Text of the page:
The eye of a tornado

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I’ve found myself relating to this excerpt from The Bell Jar by Sylvia Plath lately:

“I felt very still and very empty, the way the eye of a tornado must feel, moving dully along in the middle of the surrounding hullabaloo”.

A few times a day I have to drag myself out of a haze, as if forcing myself to remember that there’s a whole life happening outside my current perspective. It’s hard to give anything else even a smidge of priority because, at this moment in time, it all seems like… well, it all seems like a waste of time. What could possibly matter more than what’s happening right this instant? Why should I care? 

Three weeks ago, my husband elected to trial the spinal cord stimulator, which is the device implanted at the base of his spinal column intended to intercept pain signals from his brain to his leg. We were dancing around the subject for some time, not confident that another surgery was the best route for us. But after having spent time in my hometown in the US and consulting another specialist there, we quickly realised this was our only option. We weren’t going to sit around and wait until it got progressively worse. As horrified as we were, and as unsure that I still was about the whole concept, we went ahead. We knew, logically, there wasn’t another option.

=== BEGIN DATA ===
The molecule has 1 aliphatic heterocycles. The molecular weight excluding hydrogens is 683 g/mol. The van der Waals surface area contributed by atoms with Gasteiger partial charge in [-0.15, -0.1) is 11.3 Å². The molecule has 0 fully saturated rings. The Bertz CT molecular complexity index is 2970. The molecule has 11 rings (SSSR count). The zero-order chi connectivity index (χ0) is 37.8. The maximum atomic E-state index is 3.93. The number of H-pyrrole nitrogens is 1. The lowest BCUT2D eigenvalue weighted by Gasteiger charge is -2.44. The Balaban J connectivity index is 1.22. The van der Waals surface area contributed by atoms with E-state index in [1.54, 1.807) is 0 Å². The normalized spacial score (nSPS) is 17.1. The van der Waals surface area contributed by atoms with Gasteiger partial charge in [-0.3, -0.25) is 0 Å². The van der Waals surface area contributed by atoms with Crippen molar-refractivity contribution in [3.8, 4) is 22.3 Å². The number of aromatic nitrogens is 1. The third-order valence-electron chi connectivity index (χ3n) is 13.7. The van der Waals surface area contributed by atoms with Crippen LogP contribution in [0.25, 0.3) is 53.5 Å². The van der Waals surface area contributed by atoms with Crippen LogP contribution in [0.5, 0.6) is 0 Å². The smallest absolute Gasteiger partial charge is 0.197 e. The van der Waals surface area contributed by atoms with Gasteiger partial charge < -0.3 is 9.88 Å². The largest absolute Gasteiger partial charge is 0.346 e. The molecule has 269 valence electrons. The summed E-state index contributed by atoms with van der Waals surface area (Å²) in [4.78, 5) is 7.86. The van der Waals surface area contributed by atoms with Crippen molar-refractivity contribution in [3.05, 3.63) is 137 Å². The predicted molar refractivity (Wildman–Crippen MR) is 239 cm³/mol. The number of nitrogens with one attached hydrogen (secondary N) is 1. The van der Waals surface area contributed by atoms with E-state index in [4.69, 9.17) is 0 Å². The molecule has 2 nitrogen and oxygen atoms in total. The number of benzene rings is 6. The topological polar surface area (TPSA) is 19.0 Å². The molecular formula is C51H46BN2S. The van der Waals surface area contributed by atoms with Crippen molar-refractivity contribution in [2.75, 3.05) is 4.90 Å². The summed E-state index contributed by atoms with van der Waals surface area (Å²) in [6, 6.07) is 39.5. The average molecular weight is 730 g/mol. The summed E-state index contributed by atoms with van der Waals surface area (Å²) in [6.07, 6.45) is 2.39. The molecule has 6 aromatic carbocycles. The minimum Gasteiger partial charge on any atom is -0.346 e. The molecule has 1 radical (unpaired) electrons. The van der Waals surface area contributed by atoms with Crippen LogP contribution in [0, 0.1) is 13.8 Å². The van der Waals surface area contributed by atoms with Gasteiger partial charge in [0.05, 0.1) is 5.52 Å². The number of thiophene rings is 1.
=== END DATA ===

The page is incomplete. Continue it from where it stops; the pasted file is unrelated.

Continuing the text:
Let’s talk about how that surgery day went for me:

I spent the night before having panic attacks and crying fits, absolutely petrified when faced with the risks and the unknowns, and how we wouldn’t know if this was a good idea until the procedure was done. I don’t like not knowing. When the morning came, we left for the hospital in a fog of exhaustion and apprehension. We got a hospital room to ourselves, which I viewed as a luxury when compared to previous experiences we’ve had with the NHS. His nurse was nice and clearly knowledgeable, and the doctor answered all my inane questions and quashed my initial concerns with facts. Then we waited. My husband fell asleep, while I sat there rocking in my chair, holding in tears and desperately trying to distract myself with books and my phone. When they finally came to take him for the operation, I hugged and kissed him, told him I loved him and that I would see him soon. The minute the door closed, the flood gates and panic were released. I can’t remember the last time I’ve felt that worried or scared. My dear friends consoled me and tried to bring me back to reality as I waited in that room, alone, for four hours. When they finally brought him back to the room, he looked uncomfortable but in good spirits, all things considered. I cried some more, this time happy to have him back, and we waited to be discharged the same day. His whole back was bandaged up and he was in a good amount of pain, but by the time we got home, he said he felt like the device may already be helping. I clung to that positive aspect with all my might.